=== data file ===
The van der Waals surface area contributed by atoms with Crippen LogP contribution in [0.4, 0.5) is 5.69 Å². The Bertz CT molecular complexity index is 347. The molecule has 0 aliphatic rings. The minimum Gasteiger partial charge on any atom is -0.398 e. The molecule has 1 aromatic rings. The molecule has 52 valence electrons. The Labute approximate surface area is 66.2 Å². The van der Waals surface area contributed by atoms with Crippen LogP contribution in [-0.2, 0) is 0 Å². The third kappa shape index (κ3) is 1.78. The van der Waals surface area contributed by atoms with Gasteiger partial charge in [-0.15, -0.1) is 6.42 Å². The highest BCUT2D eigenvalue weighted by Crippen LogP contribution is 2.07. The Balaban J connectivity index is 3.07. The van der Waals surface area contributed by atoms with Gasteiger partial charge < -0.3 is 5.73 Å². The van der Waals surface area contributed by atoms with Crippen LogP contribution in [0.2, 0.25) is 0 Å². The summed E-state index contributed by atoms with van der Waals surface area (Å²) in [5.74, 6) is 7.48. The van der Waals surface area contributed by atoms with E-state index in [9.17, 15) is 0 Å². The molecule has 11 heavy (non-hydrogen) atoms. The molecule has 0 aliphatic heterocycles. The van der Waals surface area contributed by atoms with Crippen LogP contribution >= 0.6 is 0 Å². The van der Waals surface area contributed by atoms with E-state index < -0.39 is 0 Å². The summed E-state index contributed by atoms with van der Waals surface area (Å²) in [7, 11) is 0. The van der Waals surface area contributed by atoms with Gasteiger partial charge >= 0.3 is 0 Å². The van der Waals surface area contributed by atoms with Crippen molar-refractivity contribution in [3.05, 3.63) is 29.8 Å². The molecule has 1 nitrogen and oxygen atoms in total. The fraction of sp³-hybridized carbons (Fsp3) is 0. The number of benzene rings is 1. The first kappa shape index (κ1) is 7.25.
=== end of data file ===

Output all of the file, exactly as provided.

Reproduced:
The van der Waals surface area contributed by atoms with Crippen LogP contribution in [0.4, 0.5) is 5.69 Å². The Bertz CT molecular complexity index is 347. The molecule has 0 aliphatic rings. The minimum Gasteiger partial charge on any atom is -0.398 e. The molecule has 1 aromatic rings. The molecule has 52 valence electrons. The Labute approximate surface area is 66.2 Å². The van der Waals surface area contributed by atoms with Crippen LogP contribution in [-0.2, 0) is 0 Å². The third kappa shape index (κ3) is 1.78. The van der Waals surface area contributed by atoms with Gasteiger partial charge in [-0.15, -0.1) is 6.42 Å². The highest BCUT2D eigenvalue weighted by Crippen LogP contribution is 2.07. The Balaban J connectivity index is 3.07. The van der Waals surface area contributed by atoms with Gasteiger partial charge < -0.3 is 5.73 Å². The van der Waals surface area contributed by atoms with Crippen LogP contribution in [0.2, 0.25) is 0 Å². The summed E-state index contributed by atoms with van der Waals surface area (Å²) in [5.74, 6) is 7.48. The van der Waals surface area contributed by atoms with E-state index in [9.17, 15) is 0 Å². The molecule has 11 heavy (non-hydrogen) atoms. The molecule has 0 aliphatic heterocycles. The van der Waals surface area contributed by atoms with Crippen LogP contribution >= 0.6 is 0 Å². The van der Waals surface area contributed by atoms with E-state index < -0.39 is 0 Å². The summed E-state index contributed by atoms with van der Waals surface area (Å²) in [7, 11) is 0. The van der Waals surface area contributed by atoms with Gasteiger partial charge >= 0.3 is 0 Å². The van der Waals surface area contributed by atoms with Crippen molar-refractivity contribution in [3.05, 3.63) is 29.8 Å². The molecule has 1 nitrogen and oxygen atoms in total. The fraction of sp³-hybridized carbons (Fsp3) is 0. The number of benzene rings is 1. The first kappa shape index (κ1) is 7.25.